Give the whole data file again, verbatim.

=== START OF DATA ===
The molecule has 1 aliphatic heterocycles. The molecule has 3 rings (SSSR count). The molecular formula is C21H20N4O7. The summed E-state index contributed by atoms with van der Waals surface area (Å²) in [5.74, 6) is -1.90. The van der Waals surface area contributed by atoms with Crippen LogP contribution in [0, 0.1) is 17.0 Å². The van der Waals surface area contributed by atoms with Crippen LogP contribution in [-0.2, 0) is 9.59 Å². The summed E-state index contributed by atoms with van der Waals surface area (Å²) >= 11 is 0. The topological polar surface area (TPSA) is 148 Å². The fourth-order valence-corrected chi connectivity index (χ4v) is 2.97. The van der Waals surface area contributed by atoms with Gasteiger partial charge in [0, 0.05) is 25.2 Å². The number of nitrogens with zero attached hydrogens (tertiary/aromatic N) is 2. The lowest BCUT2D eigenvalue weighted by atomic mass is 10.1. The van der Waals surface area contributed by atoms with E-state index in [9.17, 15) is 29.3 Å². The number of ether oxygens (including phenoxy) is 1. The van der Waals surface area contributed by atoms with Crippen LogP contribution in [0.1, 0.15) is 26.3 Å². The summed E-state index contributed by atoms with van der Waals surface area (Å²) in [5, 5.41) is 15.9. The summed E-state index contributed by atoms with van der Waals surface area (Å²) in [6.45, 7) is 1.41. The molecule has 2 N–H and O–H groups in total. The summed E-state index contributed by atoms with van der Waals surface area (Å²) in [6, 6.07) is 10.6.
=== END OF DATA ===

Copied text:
The molecule has 1 aliphatic heterocycles. The molecule has 3 rings (SSSR count). The molecular formula is C21H20N4O7. The summed E-state index contributed by atoms with van der Waals surface area (Å²) in [5.74, 6) is -1.90. The van der Waals surface area contributed by atoms with Crippen LogP contribution in [0, 0.1) is 17.0 Å². The van der Waals surface area contributed by atoms with Crippen LogP contribution in [-0.2, 0) is 9.59 Å². The summed E-state index contributed by atoms with van der Waals surface area (Å²) >= 11 is 0. The topological polar surface area (TPSA) is 148 Å². The fourth-order valence-corrected chi connectivity index (χ4v) is 2.97. The van der Waals surface area contributed by atoms with Gasteiger partial charge in [0, 0.05) is 25.2 Å². The number of nitrogens with zero attached hydrogens (tertiary/aromatic N) is 2. The lowest BCUT2D eigenvalue weighted by atomic mass is 10.1. The van der Waals surface area contributed by atoms with E-state index in [9.17, 15) is 29.3 Å². The number of ether oxygens (including phenoxy) is 1. The van der Waals surface area contributed by atoms with Crippen LogP contribution in [0.1, 0.15) is 26.3 Å². The summed E-state index contributed by atoms with van der Waals surface area (Å²) in [5, 5.41) is 15.9. The summed E-state index contributed by atoms with van der Waals surface area (Å²) in [6.45, 7) is 1.41. The molecule has 2 N–H and O–H groups in total. The summed E-state index contributed by atoms with van der Waals surface area (Å²) in [6, 6.07) is 10.6.